The Constitution does not, in fact, impose an absolute ban on foreign military bases in the Philippines. Just the same, we should all reject the idea of American or other troops being based permanently in the country.
Last week, Defense Secretary Voltaire Gazmin denied the Reuters report suggesting that the Philippine government will build new bases or facilities for troops from defense partners such as the United States and Japan. “Let me clarify issues. No, we are not going to construct bases. We will be accepting access,” Gazmin said.
We do not doubt that, as Gazmin told reporters, the terms of greater access to the country’s existing military bases (which now include portions of the old American naval base in Subic Bay and the old American airbase in Clark) will be drafted according to constitutional principles. But whether the reality will reflect the proposed legal language is another thing altogether.
In the Constitution’s transitory provisions, we read: “foreign military bases, troops, or facilities shall not be allowed in the Philippines except under a treaty duly concurred in by the Senate”—and Section 25 of Article XVIII continues by specifying two enabling conditions: ratification of the treaty in a national referendum “when the Congress so requires,” and recognition of the treaty as treaty “by the other contracting State.”
The exception clause is why we have the controversial 1999 Visiting Forces Agreement, which governs the conduct of US military forces “visiting” the Philippines.
But the temporary nature of their visit masks the fact that US forces (of various strengths, in different locations) have been present in the Philippines every single day since 2002. In other words, the “visiting” part of the VFA applies only in a nominal sense—to the individual American soldiers temporarily deployed in the Philippines. US military presence in the country, however, is as good, or as bad, as permanent.
The costs and benefits of an arrangement like this can be debated at length, but it is only right to ask—given exactly our experience with the VFA in the last decade—whether Gazmin’s idea of allowing foreign allies greater access to existing military bases will not, in fact, turn out to be “access-only” only in name, and “foreign bases” in reality.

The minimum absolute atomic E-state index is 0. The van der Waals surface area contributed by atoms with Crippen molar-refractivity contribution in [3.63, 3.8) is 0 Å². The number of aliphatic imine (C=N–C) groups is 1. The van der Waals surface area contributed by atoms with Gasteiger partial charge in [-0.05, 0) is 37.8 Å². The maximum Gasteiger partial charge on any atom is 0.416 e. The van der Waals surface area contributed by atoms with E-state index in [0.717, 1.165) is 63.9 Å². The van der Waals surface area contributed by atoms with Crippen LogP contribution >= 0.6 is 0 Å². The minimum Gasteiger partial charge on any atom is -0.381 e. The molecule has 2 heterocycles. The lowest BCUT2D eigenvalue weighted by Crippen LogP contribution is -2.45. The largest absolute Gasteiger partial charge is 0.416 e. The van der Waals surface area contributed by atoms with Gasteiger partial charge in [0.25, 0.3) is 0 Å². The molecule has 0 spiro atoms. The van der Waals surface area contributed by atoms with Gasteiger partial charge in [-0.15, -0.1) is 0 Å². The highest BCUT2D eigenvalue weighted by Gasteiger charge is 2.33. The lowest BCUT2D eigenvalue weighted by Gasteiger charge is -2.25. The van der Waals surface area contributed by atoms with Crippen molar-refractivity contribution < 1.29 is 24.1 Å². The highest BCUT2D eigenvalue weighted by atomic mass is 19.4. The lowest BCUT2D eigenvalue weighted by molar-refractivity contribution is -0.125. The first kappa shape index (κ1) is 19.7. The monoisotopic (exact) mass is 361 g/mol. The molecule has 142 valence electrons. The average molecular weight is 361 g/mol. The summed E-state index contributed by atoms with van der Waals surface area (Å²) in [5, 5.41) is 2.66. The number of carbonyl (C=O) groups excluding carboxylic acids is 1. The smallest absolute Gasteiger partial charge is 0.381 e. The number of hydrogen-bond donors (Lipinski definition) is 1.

We say Gazmin’s idea, but we understand that the greater-access policy represents the thinking of President Aquino and his Cabinet. Given China’s irresponsible saber-rattling over competing territorial claims in the South China Sea, the Aquino government is not only asserting its position in diplomatic circles or legal forums, but it is bolstering alliances with its defense partners.
Last week’s meeting between the Philippine and Japanese defense ministers, the first in a decade, was by all accounts a successful one. We can expect more such high-level meetings with other countries worried by increasing Chinese aggression, and perhaps even joint military exercises with those countries which supported the Philippines during last year’s standoff in Panatag Shoal.
A decision to host allied military forces inside Philippine bases, however, should not be taken lightly; meetings and supply arrangements and joint exercises can all be justified as the Armed Forces of the Philippines’ belated attempts at capacity-building. Allowing foreign troops from allies with a stake in the ongoing South China Sea disputes to operate in and—the crucial difference—from Philippine military bases is much harder to rationalize.
And the reality is, it will likely be American troops who will be deployed, “temporarily,” in those bases. The United States has the reach, the experience, above all the ambition, to make full use of an opportunity like the greater-access plan.
Has enough time passed since we closed the last US military base in the country in 1991 for us to say that the Philippines and especially its ruling classes have finally been weaned off a dangerous overdependence on the United States? The greater-access idea suggests that the answer is no.
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